You're of course right that refusing to enforce a specific court order subverts the rule of law, but that's an entirely different issue.

  2. I think the distinction you would like to draw in your first sentence depends on a strong difference between acts of commission and acts of omission. If you're a consequentialist then it is well-known that this is a philosophically dubious distinction, and possibly an irrelevant one. Furthermore, as a practical matter, in a government defined by checks and balances, acts of omission and acts of commission tend to bleed into each other. Observe, for example, that warrantless wiretapping was substantially abetted by an act of omission: Obama's choice not to prosecute the telecom companies for complying illegally with Bush administration wiretap requests.

    In your last sentence, you seem to draw a distinction between the President disregarding law passed by the judiciary and the President disregarding law passed by legislation. I am not sure I see it.

    In between your first and last sentences, you make a pretty good point though (har). Law enforcement is by nature discretionary due to the overwhelming mass of laws we have. I'd claim that this isn't exactly something to be applauded as a general principle; it's more of a necessary evil that we can turn to our benefit once in a while. So overall I think Obama is making a good decision but I can never completely shake off my unease about situations like this.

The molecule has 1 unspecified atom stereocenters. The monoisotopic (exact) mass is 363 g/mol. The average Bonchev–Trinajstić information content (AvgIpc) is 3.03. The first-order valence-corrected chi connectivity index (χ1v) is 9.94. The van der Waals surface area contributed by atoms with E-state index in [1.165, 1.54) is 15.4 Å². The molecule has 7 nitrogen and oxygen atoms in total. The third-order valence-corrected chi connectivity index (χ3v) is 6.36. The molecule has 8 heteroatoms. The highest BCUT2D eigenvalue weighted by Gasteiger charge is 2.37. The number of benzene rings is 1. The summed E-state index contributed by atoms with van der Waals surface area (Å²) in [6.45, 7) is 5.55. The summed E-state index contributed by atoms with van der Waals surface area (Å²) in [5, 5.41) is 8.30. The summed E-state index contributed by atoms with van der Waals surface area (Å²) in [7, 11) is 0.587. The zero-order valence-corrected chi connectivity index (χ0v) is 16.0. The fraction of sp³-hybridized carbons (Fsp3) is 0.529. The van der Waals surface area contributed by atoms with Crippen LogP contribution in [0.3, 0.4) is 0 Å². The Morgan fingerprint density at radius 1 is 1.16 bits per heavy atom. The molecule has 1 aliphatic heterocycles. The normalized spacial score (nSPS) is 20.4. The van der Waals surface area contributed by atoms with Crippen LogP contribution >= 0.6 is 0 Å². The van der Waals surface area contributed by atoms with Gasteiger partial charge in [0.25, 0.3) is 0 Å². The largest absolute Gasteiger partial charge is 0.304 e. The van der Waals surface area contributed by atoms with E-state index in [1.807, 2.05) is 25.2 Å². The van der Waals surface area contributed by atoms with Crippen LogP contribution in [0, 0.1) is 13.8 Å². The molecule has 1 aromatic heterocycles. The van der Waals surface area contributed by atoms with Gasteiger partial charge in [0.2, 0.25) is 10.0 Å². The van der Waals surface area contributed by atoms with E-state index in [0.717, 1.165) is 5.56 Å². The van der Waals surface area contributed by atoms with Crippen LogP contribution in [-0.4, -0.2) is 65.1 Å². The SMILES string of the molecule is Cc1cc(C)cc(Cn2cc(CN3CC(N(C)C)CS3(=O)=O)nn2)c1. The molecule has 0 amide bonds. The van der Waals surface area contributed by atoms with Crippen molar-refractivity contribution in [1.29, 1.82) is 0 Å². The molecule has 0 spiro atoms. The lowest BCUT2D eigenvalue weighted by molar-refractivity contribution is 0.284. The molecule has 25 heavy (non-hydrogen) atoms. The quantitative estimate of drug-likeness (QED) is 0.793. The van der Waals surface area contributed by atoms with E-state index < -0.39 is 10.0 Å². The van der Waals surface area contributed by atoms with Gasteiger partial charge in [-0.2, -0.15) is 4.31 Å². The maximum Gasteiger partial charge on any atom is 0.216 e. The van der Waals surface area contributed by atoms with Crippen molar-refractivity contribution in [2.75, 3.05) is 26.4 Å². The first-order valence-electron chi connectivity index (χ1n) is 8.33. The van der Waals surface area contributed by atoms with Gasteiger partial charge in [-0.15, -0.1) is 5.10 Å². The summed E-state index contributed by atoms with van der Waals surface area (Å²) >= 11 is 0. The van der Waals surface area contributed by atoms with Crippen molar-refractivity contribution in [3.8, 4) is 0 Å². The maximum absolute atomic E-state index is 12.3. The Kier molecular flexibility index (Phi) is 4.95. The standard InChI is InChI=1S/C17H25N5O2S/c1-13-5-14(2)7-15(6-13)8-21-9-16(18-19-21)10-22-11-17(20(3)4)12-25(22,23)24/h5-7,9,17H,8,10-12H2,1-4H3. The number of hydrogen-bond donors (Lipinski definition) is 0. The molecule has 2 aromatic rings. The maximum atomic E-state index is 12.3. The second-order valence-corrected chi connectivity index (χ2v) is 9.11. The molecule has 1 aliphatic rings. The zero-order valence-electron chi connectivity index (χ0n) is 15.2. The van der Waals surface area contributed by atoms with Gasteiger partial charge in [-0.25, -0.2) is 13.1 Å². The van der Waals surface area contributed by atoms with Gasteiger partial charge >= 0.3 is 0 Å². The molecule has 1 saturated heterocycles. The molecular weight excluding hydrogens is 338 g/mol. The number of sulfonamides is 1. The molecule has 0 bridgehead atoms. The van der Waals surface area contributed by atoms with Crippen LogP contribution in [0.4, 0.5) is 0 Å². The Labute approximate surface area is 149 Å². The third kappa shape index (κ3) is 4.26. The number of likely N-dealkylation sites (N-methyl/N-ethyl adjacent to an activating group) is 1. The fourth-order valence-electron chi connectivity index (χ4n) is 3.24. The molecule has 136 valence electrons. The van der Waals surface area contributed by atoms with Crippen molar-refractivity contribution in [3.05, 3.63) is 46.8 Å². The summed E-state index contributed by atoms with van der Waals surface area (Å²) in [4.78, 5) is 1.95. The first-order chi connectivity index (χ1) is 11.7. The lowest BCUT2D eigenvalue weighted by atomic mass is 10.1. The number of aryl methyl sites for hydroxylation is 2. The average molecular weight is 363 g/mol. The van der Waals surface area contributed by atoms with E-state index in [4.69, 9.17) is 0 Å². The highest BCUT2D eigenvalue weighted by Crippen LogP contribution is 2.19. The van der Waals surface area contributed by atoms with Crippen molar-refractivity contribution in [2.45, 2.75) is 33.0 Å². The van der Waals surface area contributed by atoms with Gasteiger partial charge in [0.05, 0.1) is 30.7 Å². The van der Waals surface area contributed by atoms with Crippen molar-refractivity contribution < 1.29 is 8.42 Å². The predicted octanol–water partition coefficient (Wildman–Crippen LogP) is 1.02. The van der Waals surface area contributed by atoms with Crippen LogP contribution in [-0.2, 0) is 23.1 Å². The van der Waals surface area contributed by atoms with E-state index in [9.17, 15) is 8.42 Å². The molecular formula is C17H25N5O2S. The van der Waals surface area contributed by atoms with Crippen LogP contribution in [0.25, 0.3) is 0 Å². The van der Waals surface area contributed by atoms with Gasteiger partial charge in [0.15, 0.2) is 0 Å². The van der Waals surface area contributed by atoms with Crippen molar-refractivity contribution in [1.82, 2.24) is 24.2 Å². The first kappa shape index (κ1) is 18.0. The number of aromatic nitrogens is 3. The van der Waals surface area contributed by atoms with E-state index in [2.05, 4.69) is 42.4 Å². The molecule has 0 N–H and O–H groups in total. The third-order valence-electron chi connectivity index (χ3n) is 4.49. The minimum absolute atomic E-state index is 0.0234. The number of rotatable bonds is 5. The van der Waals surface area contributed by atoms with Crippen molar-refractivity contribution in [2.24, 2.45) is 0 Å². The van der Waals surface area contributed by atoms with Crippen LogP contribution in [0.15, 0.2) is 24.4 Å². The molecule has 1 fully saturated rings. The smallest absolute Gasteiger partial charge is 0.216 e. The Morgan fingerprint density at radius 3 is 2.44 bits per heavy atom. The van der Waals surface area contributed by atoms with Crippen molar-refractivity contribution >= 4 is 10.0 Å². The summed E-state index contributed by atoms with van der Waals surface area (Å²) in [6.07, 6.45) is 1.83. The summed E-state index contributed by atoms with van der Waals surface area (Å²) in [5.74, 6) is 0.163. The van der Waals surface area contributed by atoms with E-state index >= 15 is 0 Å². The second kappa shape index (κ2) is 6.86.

3. I think the distinction you would like to draw in your first sentence depends on a strong difference between acts of commission and acts of omission.

    Remember that acts of commission here means throwing people in jail without legal authorization. Acts of omission involve not throwing people in jail even though the law authorizes public officials to do so. The former is a much bigger problem than the latter--on consequentialist grounds. Arrest, imprisonment, and deportation has massive negative consequences--injuries and death during arrest, lost wages, legal expenses, harm to dependents--that declining to imprison and deport people does not. Hence, in this context the act/omission distinction is eminently defensible from a consequentialist perspective.

    I think prosecution of government officials who break the law is a special case that does implicate the rule of law, but that's because it's essential to have a check against lawless acts by public officials. But it's not important to have a private citizenry that reflexively follows the law no matter how stupid and counterproductive it might be.